Four graduates of Sylvania schools have been inducted into the district s Hall of Fame of its academic excellence foundations.
They join about 65 members who have been named to the Hall of Fame at earlier dinner recognitions.
Peter Kendall said he left the former Burnham High School in 1954 without a specific career goal but with a love of English and history nurtured at the school. After leaving the University of Cincinnati with degrees in those two fields of study he said someone suggested I could probably get a job selling shoes. Those broad interests, however, led him to the journalism school at the University of Illinois and eventually to working during what he termed the highlight of television journalism.
He s not pleased with the limited amount of time now given to news on network television, particularly compared to the time he worked for CBS when the anchor was Walter Cronkite and the network supported numerous bureaus around the world.
He began in television news in Indianapolis, but soon joined CBS and from 1972 to 1982 worked in London, most of the time as bureau chief in charge of
European and Middle East bureaus. Mr. Kendall held a number of other high-level positions in TV news and in 1990 he began 11 years as a producer for CNN.
On his visit here, he said he was amazed to learn that there are nearly 8,000 students in the Sylvania system.
That s nearly three times the number of people in this little village that I remember, he said.
That smaller size created the advantage that teachers usually lived near all of the families and knew their students from nearly the time they were born.
Also inducted is Paul Travis, a 1964 graduate of Northview High School, who is now a Columbus attorney specializing in workers compensation law.
In addition to his professional accomplishment, Mr. Travis holds numerous titles in weightlifting.
Among many awards is a bronze medal from the U.S. Olympic Sports Festival in Colorado Springs in 1978 to a gold medal from the 2004 Pan Am Masters tournament in Puerto Rico.
He said his interest in weight training began when he was in high school and a coach began to stress its importance in his track and field events.
He also is an accomplished chess player.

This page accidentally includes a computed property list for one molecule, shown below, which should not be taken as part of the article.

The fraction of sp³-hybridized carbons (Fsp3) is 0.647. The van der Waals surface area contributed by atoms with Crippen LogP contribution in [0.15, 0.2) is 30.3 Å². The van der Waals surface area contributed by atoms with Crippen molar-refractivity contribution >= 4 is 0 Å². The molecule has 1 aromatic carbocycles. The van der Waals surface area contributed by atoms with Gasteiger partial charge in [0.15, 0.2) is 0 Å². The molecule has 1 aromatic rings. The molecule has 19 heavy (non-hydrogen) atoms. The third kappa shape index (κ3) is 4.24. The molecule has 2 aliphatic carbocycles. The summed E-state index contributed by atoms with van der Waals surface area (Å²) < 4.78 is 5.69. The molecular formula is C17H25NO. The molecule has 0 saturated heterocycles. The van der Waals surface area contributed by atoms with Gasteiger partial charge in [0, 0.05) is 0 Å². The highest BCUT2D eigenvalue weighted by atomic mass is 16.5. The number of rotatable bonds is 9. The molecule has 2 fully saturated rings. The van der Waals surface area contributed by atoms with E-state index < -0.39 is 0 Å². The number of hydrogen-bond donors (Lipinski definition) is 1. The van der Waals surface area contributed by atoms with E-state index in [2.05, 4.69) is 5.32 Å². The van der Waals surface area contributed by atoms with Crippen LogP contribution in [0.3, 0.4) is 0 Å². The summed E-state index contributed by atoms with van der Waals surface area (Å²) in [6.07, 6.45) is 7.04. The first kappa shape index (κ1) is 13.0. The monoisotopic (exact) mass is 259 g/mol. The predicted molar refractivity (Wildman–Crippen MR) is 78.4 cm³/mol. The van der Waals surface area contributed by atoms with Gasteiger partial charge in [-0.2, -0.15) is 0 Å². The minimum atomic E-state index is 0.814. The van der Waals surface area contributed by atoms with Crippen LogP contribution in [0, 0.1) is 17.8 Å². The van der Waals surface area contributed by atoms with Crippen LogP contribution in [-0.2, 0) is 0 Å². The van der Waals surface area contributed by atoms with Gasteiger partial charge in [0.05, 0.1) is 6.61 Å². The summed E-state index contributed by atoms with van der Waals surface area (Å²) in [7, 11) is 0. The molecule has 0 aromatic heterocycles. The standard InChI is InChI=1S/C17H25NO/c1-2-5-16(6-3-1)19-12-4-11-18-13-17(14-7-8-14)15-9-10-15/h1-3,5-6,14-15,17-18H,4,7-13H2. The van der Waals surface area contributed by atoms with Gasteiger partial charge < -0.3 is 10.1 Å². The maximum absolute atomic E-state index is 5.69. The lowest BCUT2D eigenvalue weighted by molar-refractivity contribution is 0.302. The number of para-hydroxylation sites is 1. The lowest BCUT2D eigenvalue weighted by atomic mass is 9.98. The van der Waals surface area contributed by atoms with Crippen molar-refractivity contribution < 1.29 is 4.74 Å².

When in high school he played U.S. chess champion Samuel Reshevsky to a draw. Today he spends time as a mentor and chess coach at a local school.
Frank Michota, a 1985 graduate of Southview, was a member of the school s tennis team that year that won the state championship.
He went on to Ohio State University, which he left with a doctor of medicine degree. He then went to the Cleveland Clinic Foundation for more training and has been there in many capacities since then.
He has been instrumental in the development of a specialty in which doctors confine their work to the overall care of hospitalized patients.
He also specializes in the treatment of deep-vein thrombosis and has written numerous articles and been interviewed on network television about the condition.
Jacqueline Hughes said she was encouraged to explore her creative interests while she was a student at Southview High School, from which she graduated in 1990.
Ms. Hughes said she has always loved clothes and art and the two went together in a degree in fashion design earned at Kent State University.
It then was off to New York City, with a little intern job, she said.
Her ability has led to the position of a design director for the LOFT division of Ann Taylor women s clothing.
Not only does she get to do the kind of work she has sought, but she regularly travels to Asia and Europe, inspecting yarns and fabrics at the site of their manufacture and identifying fashion trends that might lend themselves to being customized for the American market.
At least one of the European trips is to purchase clothes.
They pay me to go shopping for clothes in Europe, she said, laughing with a bit of amazement.
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